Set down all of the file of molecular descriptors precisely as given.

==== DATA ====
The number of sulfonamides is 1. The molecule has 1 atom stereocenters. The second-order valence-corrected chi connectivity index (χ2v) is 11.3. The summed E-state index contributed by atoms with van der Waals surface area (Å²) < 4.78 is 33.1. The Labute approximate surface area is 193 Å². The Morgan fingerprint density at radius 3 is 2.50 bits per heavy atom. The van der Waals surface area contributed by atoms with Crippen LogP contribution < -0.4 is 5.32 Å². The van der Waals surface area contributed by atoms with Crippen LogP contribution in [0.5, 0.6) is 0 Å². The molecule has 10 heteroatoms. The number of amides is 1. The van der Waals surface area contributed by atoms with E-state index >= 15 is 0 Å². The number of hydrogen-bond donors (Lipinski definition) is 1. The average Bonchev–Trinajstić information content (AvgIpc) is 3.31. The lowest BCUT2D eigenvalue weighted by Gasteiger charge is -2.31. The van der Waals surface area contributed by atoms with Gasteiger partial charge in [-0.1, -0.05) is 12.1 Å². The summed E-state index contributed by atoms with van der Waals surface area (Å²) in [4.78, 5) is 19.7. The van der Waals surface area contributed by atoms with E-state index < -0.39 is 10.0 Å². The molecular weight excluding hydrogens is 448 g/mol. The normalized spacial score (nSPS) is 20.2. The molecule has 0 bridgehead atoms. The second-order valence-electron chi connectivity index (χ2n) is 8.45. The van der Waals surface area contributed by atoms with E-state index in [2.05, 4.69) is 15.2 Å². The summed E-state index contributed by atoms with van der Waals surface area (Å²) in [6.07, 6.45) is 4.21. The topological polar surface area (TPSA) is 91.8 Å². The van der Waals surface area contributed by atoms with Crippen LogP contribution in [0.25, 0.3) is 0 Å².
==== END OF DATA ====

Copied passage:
The number of sulfonamides is 1. The molecule has 1 atom stereocenters. The second-order valence-corrected chi connectivity index (χ2v) is 11.3. The summed E-state index contributed by atoms with van der Waals surface area (Å²) < 4.78 is 33.1. The Labute approximate surface area is 193 Å². The Morgan fingerprint density at radius 3 is 2.50 bits per heavy atom. The van der Waals surface area contributed by atoms with Crippen LogP contribution < -0.4 is 5.32 Å². The van der Waals surface area contributed by atoms with Crippen LogP contribution in [0.5, 0.6) is 0 Å². The molecule has 10 heteroatoms. The number of amides is 1. The van der Waals surface area contributed by atoms with E-state index >= 15 is 0 Å². The number of hydrogen-bond donors (Lipinski definition) is 1. The average Bonchev–Trinajstić information content (AvgIpc) is 3.31. The lowest BCUT2D eigenvalue weighted by Gasteiger charge is -2.31. The van der Waals surface area contributed by atoms with Gasteiger partial charge in [-0.1, -0.05) is 12.1 Å². The summed E-state index contributed by atoms with van der Waals surface area (Å²) in [4.78, 5) is 19.7. The van der Waals surface area contributed by atoms with E-state index < -0.39 is 10.0 Å². The molecular weight excluding hydrogens is 448 g/mol. The normalized spacial score (nSPS) is 20.2. The molecule has 0 bridgehead atoms. The second-order valence-electron chi connectivity index (χ2n) is 8.45. The van der Waals surface area contributed by atoms with E-state index in [2.05, 4.69) is 15.2 Å². The summed E-state index contributed by atoms with van der Waals surface area (Å²) in [6.07, 6.45) is 4.21. The topological polar surface area (TPSA) is 91.8 Å². The van der Waals surface area contributed by atoms with Crippen LogP contribution in [0.25, 0.3) is 0 Å².